A Cast of Stones
the first in his epic Medieval fantasy saga, The Staff & The Sword, with The Hero’s Lot and A Breath of Wind to follow.
Here’s Patrick on Patrick:
Patrick Carr was born on an Air Force base in West Germany at the height of the cold war. He has been told this was not his fault. As an Air Force brat, he experienced a change in locale every three years until his father retired to Tennessee. Patrick saw more of the world on his own through a varied and somewhat eclectic education and work history. He graduated from Georgia Tech in 1984 and has worked as a draftsman at a nuclear plant, did design work for the Air Force, worked for a printing company, and consulted as an engineer. Patrick’s day gig for the last five years has been teaching high school math in Nashville, TN. He currently makes his home in Nashville with his wonderfully patient wife, Mary, and four sons he thinks are amazing: Patrick, Connor, Daniel, and Ethan. Sometime in the future he would like to be a jazz pianist. Patrick thinks writing about himself in the third person is kind of weird.
ACFW Genesis Competition 2010 Finalist in Speculative Fiction
In the backwater village of Callowford, Errol Stone’s search for a drink is interrupted by a church messenger who arrives with urgent missives for the hermit priest in the hills. Desperate for coin, Errol volunteers to deliver them but soon finds himself hunted by deadly assassins. Forced to flee with the priest and a small band of travelers, Errol soon learns he’s joined a quest that could change the fate of his kingdom.
Protected for millennia by the heirs of the first king, the kingdom’s dynasty is near an end and a new king must be selected. As tension and danger mount, Errol must leave behind his drunkenness and grief, learn to fight, and come to know his God in order to survive a journey to discover his destiny.
And for your reading pleasure, here’s an exerpt Patrick has selected from A Cast of Stones:
“Who was Warrel?” Rale asked
“Warrel Dymon, the man who raised me.” He sucked in air, squinted against that last bloody memory. In a voice like a child’s he made one last plea. “Do I have to tell it?”
He sensed rather than saw Rale’s nod. “If you ever want to be free of the ale, yes. I’ve known a few who could manage the drink and something of a normal life, but there was no mistaking how broken they were.”
“I think I was fourteen,” Errol said. “Warrel worked in the quarry at Callowford, my village. It’s just a village, nothing like Windridge.” He stared into the deepening gloom, saw the village street in front of him. “I was playing. There weren’t many chores for me, since it was just the two of us. I spent a lot of time in the smithy watching Knorl make horseshoes. I liked the way the water boiled and steamed when he put the hot metal into it.
“Cantor came riding up the quarry road like he had demons chasing him, screaming my name the whole way. When he found me, he didn’t say anything, just lifted me with one arm and put me on the saddle behind him. We pounded back up the road. He wouldn’t answer any of my questions.” Errol shrugged at the memory. “Maybe he didn’t hear.”
“When we got to the quarry, a couple of men grabbed me and ran me down into the pit at the bottom. Warrel was there, lying under a block of stone.”
Rale’s hand found his shoulder. “I’m sorry boy. It would have been better if he could have said goodbye.”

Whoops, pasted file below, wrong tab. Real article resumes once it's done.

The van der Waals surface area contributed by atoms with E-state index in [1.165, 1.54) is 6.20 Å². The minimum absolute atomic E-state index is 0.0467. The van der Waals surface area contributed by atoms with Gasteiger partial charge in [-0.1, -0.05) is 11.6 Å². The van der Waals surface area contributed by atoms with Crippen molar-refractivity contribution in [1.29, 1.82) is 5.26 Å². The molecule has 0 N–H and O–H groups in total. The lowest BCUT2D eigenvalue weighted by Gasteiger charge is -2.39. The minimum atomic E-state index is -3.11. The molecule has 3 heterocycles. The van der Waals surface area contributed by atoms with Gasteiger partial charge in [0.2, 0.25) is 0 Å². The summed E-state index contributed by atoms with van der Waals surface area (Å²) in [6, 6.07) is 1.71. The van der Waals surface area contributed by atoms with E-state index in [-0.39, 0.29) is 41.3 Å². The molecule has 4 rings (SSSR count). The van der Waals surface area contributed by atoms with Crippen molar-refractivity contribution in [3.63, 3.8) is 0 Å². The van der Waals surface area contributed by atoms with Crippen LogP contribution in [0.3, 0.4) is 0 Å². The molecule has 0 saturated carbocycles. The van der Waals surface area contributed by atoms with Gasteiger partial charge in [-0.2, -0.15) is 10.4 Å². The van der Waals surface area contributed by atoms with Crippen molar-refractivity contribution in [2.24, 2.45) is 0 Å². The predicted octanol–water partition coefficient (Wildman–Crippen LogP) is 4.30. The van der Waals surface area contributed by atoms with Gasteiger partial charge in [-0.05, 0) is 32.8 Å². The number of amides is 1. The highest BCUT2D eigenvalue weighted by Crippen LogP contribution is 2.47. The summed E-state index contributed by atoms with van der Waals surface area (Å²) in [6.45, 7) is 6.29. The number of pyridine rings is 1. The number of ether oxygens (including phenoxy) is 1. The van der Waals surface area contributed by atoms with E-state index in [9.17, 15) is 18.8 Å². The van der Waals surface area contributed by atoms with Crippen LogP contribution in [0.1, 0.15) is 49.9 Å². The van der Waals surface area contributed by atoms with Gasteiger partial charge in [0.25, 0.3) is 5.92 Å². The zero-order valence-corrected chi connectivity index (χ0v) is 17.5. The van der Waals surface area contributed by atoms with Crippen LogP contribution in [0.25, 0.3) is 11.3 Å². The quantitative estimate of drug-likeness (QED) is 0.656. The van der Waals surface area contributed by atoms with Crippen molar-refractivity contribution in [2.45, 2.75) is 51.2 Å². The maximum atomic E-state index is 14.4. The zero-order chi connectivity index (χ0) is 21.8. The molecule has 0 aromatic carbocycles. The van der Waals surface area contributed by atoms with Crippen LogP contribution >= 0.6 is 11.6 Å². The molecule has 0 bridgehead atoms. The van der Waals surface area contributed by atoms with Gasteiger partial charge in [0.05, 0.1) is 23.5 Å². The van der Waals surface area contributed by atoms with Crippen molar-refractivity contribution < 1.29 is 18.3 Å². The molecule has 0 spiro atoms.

Errol barked a laugh that tore at his throat. “Better? No, I don’t think it was.” He shook his head. “Warrel wasn’t dead, not yet. The fool. He knew better than to walk under a piece of hanging stone, no matter how strong the ropes were. But he hurried, or maybe he just forgot. He never said. They tell me he heard the creak of tackle at the last second and dove away. It was almost enough. The stone came down on his legs, just below his hips.”
He drew a breath, forced himself to go on. “Durastone ore is heavy.” Now that the moment held him, he wanted to tell it all, every detail. “The slab crushed his legs, forcing the blood into his body. He lost consciousness. The men didn’t dare move him. The moment they moved the stone, Warrel would bleed to death in an instant. Instead, one of them opened a vein, let enough blood out for him to regain consciousness. He sent for me.”
“By the time I got there, he was already fading from the shock and pain.” His head bowed under the weight of the memory and tears splashed on the dirt, making mud. “I ran to him, begging him not to die, calling him ‘Da’ over and over again. ‘Don’t go, Da. Don’t go.’” The recollection overwhelmed him. He started to laugh.
“My head was on his shoulder. I knew what was coming. Quarry men are careful, but even careful men make mistakes and more than one man died before Warrel.” He fell silent. The image had him now.
“And then?” Rale’s voice croaked in the darkness.
“Then he told me I wasn’t his son. Not ‘I love you’ or ‘I’m proud of you,’ just that. Then the pain wrenched his face into something unrecognizable, wiped away whatever he might have said next. He waved at the men around us and they hoisted the stone off his legs. Warrel was gone from the hips down. He bled out in less than a second.”
“I walked back to the village. Warrel had some gold saved. I spent it all on ale. It helped keep the memories away. When I didn’t show any sign of sobering up Pater Antil took Warrel’s name from me. He changed my last name to Stone so everyone would know I was an orphan. He started trying to beat me sober about then.”
Adult fantasy novels have been somewhat limited in the Christian market so I’m excited to see Bethany House taking on another author writing this genre ~ how about you?
Do you enjoy fantasy stories?
Have any of you read past fantasy novels from Karen Hancock, Linda Wichman and Kathleen Morgan? They are some of my favourites.
Connect with Patrick
Pre-order A Cast of Stones at Amazon